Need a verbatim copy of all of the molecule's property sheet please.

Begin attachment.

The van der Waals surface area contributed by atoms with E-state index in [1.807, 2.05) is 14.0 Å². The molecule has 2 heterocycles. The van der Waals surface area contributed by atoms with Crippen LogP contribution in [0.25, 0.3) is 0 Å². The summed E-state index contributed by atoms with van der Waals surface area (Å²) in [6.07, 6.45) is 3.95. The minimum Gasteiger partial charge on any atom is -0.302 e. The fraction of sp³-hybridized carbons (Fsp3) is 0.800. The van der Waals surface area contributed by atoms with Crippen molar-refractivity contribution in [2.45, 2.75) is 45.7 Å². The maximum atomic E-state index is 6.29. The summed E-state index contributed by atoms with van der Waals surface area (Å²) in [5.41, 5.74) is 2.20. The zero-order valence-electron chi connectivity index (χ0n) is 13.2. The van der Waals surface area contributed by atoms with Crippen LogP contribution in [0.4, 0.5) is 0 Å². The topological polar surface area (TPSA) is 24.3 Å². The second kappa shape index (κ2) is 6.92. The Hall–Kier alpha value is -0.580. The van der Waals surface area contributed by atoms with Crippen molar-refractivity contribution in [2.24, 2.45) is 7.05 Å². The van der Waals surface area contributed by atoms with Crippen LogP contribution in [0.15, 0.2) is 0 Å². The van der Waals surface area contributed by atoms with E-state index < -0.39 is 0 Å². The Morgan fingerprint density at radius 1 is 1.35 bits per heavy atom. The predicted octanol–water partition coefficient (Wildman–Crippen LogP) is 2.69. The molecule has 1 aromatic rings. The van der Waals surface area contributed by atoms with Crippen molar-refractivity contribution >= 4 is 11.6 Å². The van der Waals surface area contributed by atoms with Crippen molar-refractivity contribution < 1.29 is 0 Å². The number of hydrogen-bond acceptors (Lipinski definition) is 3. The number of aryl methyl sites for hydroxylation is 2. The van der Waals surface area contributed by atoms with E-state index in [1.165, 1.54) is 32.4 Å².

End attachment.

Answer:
The van der Waals surface area contributed by atoms with E-state index in [1.807, 2.05) is 14.0 Å². The molecule has 2 heterocycles. The van der Waals surface area contributed by atoms with Crippen LogP contribution in [0.25, 0.3) is 0 Å². The summed E-state index contributed by atoms with van der Waals surface area (Å²) in [6.07, 6.45) is 3.95. The minimum Gasteiger partial charge on any atom is -0.302 e. The fraction of sp³-hybridized carbons (Fsp3) is 0.800. The van der Waals surface area contributed by atoms with Crippen molar-refractivity contribution in [2.45, 2.75) is 45.7 Å². The maximum atomic E-state index is 6.29. The summed E-state index contributed by atoms with van der Waals surface area (Å²) in [5.41, 5.74) is 2.20. The zero-order valence-electron chi connectivity index (χ0n) is 13.2. The van der Waals surface area contributed by atoms with Crippen LogP contribution in [0.4, 0.5) is 0 Å². The topological polar surface area (TPSA) is 24.3 Å². The second kappa shape index (κ2) is 6.92. The Hall–Kier alpha value is -0.580. The van der Waals surface area contributed by atoms with Crippen molar-refractivity contribution in [2.24, 2.45) is 7.05 Å². The van der Waals surface area contributed by atoms with Crippen LogP contribution in [0.15, 0.2) is 0 Å². The van der Waals surface area contributed by atoms with E-state index < -0.39 is 0 Å². The Morgan fingerprint density at radius 1 is 1.35 bits per heavy atom. The predicted octanol–water partition coefficient (Wildman–Crippen LogP) is 2.69. The molecule has 1 aromatic rings. The van der Waals surface area contributed by atoms with Crippen molar-refractivity contribution >= 4 is 11.6 Å². The van der Waals surface area contributed by atoms with Crippen molar-refractivity contribution < 1.29 is 0 Å². The number of hydrogen-bond acceptors (Lipinski definition) is 3. The number of aryl methyl sites for hydroxylation is 2. The van der Waals surface area contributed by atoms with E-state index in [1.165, 1.54) is 32.4 Å².